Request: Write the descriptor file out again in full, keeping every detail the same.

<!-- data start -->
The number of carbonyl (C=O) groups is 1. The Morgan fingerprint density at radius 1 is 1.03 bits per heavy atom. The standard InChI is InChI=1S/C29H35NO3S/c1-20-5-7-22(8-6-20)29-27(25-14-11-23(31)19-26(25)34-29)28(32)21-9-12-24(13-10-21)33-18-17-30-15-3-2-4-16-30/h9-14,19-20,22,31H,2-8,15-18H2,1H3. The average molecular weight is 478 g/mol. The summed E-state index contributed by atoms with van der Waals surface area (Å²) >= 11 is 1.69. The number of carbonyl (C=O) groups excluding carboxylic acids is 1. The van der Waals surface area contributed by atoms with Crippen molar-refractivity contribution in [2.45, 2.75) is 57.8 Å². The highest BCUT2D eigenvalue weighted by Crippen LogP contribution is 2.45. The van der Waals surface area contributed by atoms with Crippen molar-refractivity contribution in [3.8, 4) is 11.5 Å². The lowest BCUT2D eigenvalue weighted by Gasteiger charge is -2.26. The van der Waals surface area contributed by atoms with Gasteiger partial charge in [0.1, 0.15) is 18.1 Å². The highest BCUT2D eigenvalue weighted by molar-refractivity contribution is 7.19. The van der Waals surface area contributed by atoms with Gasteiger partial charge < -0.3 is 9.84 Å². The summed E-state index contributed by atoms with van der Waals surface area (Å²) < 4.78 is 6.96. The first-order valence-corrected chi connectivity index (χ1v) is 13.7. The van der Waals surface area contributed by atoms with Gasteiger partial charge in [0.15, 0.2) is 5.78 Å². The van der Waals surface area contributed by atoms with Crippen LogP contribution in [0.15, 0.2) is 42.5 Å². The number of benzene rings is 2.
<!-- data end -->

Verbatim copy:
The number of carbonyl (C=O) groups is 1. The Morgan fingerprint density at radius 1 is 1.03 bits per heavy atom. The standard InChI is InChI=1S/C29H35NO3S/c1-20-5-7-22(8-6-20)29-27(25-14-11-23(31)19-26(25)34-29)28(32)21-9-12-24(13-10-21)33-18-17-30-15-3-2-4-16-30/h9-14,19-20,22,31H,2-8,15-18H2,1H3. The average molecular weight is 478 g/mol. The summed E-state index contributed by atoms with van der Waals surface area (Å²) >= 11 is 1.69. The number of carbonyl (C=O) groups excluding carboxylic acids is 1. The van der Waals surface area contributed by atoms with Crippen molar-refractivity contribution in [2.45, 2.75) is 57.8 Å². The highest BCUT2D eigenvalue weighted by Crippen LogP contribution is 2.45. The van der Waals surface area contributed by atoms with Crippen molar-refractivity contribution in [3.8, 4) is 11.5 Å². The lowest BCUT2D eigenvalue weighted by Gasteiger charge is -2.26. The van der Waals surface area contributed by atoms with Gasteiger partial charge in [0.1, 0.15) is 18.1 Å². The highest BCUT2D eigenvalue weighted by molar-refractivity contribution is 7.19. The van der Waals surface area contributed by atoms with Gasteiger partial charge < -0.3 is 9.84 Å². The summed E-state index contributed by atoms with van der Waals surface area (Å²) < 4.78 is 6.96. The first-order valence-corrected chi connectivity index (χ1v) is 13.7. The van der Waals surface area contributed by atoms with Gasteiger partial charge in [0.15, 0.2) is 5.78 Å². The van der Waals surface area contributed by atoms with Crippen LogP contribution in [0.15, 0.2) is 42.5 Å². The number of benzene rings is 2.